2.
Revista Romana De Medicina De Laborator ; 29(4):377-385, 2021.
Article in English | Web of Science | ID: covidwho-1496908

ABSTRACT

Introduciton: COVID19 is one of the largest pandemics. Since December 2019 until now the coronavirus has infected over 131 million people. The mortality rate in the general population varies between 1 to 5%, with a potential of over 30% in patients with neoplasms. Methods: The main objective of the study was to identify some peculiarities of the evolution, complications and treatment of patients with acute leukaemia and COVID-19. The study was retrospective and included 50 patients with acute leukaemia and COVID-19. Results: Recent administration of chemotherapy was identified in 20 patients with acute myeloblastic leukaemia and 4 patients with acute lymphoblastic leukaemia. The newly diagnosed patients or those undergoing intensive chemotherapy, in particular elderly patients, had a severe form of COVID-19 and an unfavourable evolution, and these clinical situations were identified as predictive factors for adverse outcomes. Patients with acute lymphoblastic leukaemia had a shorter survival curve compared to patients with acute myeloblastic leukaemia. Pneumonia was present especially in patients with acute myeloblastic leukaemia, most patients having over 30% of lung fields affected (55.26%). Patients with an unfavourable outcome had significantly increased median values of C-reactive protein, procalcitonin and interleukin6. Conclusions: Patients with acute leukaemia, especially acute myeloblastic leukaemia who have been diagnosed with COVID-19 infection require special attention because they may associate complications and adverse outcomes of COVID-19. The results we obtained require evaluation in a larger group of patients and analysis in the follow-up period after COVID-19.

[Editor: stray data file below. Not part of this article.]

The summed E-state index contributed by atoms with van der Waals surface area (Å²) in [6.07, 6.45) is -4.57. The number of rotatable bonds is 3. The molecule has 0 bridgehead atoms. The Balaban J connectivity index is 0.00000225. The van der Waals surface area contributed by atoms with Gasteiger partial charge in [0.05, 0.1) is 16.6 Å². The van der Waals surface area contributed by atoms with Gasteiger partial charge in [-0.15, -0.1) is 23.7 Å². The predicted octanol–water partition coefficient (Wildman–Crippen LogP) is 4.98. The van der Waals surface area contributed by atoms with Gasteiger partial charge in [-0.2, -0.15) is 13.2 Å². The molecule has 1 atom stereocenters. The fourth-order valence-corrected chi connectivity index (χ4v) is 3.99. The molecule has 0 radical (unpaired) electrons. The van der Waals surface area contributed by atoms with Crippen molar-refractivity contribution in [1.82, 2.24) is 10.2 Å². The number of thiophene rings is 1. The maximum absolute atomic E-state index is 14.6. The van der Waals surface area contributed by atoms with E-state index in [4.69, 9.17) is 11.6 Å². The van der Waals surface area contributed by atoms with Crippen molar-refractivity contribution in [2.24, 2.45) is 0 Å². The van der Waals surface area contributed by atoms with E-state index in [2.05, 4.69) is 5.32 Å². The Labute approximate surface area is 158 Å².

3.